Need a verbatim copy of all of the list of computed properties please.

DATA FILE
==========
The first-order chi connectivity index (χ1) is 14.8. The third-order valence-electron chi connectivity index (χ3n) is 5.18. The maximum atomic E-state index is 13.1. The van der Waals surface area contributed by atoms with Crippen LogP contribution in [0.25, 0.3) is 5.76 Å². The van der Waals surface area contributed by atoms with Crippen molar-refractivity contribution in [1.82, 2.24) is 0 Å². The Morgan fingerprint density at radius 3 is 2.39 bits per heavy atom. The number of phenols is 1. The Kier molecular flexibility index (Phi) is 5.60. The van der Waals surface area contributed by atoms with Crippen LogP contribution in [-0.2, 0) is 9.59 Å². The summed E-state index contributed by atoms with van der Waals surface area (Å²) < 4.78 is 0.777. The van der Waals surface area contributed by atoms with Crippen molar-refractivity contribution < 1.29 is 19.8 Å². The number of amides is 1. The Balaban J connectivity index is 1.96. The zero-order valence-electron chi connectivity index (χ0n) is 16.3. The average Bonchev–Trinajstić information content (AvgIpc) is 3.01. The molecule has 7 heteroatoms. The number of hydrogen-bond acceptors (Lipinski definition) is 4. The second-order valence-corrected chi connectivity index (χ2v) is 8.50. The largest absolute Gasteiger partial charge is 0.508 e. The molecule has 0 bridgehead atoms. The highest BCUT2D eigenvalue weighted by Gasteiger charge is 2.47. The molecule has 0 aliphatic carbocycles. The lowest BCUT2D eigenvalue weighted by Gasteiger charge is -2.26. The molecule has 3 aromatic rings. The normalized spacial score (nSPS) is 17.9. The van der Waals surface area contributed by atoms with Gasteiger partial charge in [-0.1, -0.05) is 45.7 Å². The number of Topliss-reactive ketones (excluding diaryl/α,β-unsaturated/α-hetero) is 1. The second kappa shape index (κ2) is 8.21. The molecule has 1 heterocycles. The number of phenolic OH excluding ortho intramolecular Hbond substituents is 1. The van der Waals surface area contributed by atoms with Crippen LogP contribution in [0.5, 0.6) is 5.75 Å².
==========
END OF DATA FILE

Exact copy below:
The first-order chi connectivity index (χ1) is 14.8. The third-order valence-electron chi connectivity index (χ3n) is 5.18. The maximum atomic E-state index is 13.1. The van der Waals surface area contributed by atoms with Crippen LogP contribution in [0.25, 0.3) is 5.76 Å². The van der Waals surface area contributed by atoms with Crippen molar-refractivity contribution in [1.82, 2.24) is 0 Å². The Morgan fingerprint density at radius 3 is 2.39 bits per heavy atom. The number of phenols is 1. The Kier molecular flexibility index (Phi) is 5.60. The van der Waals surface area contributed by atoms with Crippen LogP contribution in [-0.2, 0) is 9.59 Å². The summed E-state index contributed by atoms with van der Waals surface area (Å²) < 4.78 is 0.777. The van der Waals surface area contributed by atoms with Crippen molar-refractivity contribution < 1.29 is 19.8 Å². The number of amides is 1. The Balaban J connectivity index is 1.96. The zero-order valence-electron chi connectivity index (χ0n) is 16.3. The average Bonchev–Trinajstić information content (AvgIpc) is 3.01. The molecule has 7 heteroatoms. The number of hydrogen-bond acceptors (Lipinski definition) is 4. The second-order valence-corrected chi connectivity index (χ2v) is 8.50. The largest absolute Gasteiger partial charge is 0.508 e. The molecule has 0 bridgehead atoms. The highest BCUT2D eigenvalue weighted by Gasteiger charge is 2.47. The molecule has 0 aliphatic carbocycles. The lowest BCUT2D eigenvalue weighted by Gasteiger charge is -2.26. The molecule has 3 aromatic rings. The normalized spacial score (nSPS) is 17.9. The van der Waals surface area contributed by atoms with Gasteiger partial charge in [-0.1, -0.05) is 45.7 Å². The number of Topliss-reactive ketones (excluding diaryl/α,β-unsaturated/α-hetero) is 1. The second kappa shape index (κ2) is 8.21. The molecule has 1 heterocycles. The number of phenolic OH excluding ortho intramolecular Hbond substituents is 1. The van der Waals surface area contributed by atoms with Crippen LogP contribution in [0.5, 0.6) is 5.75 Å².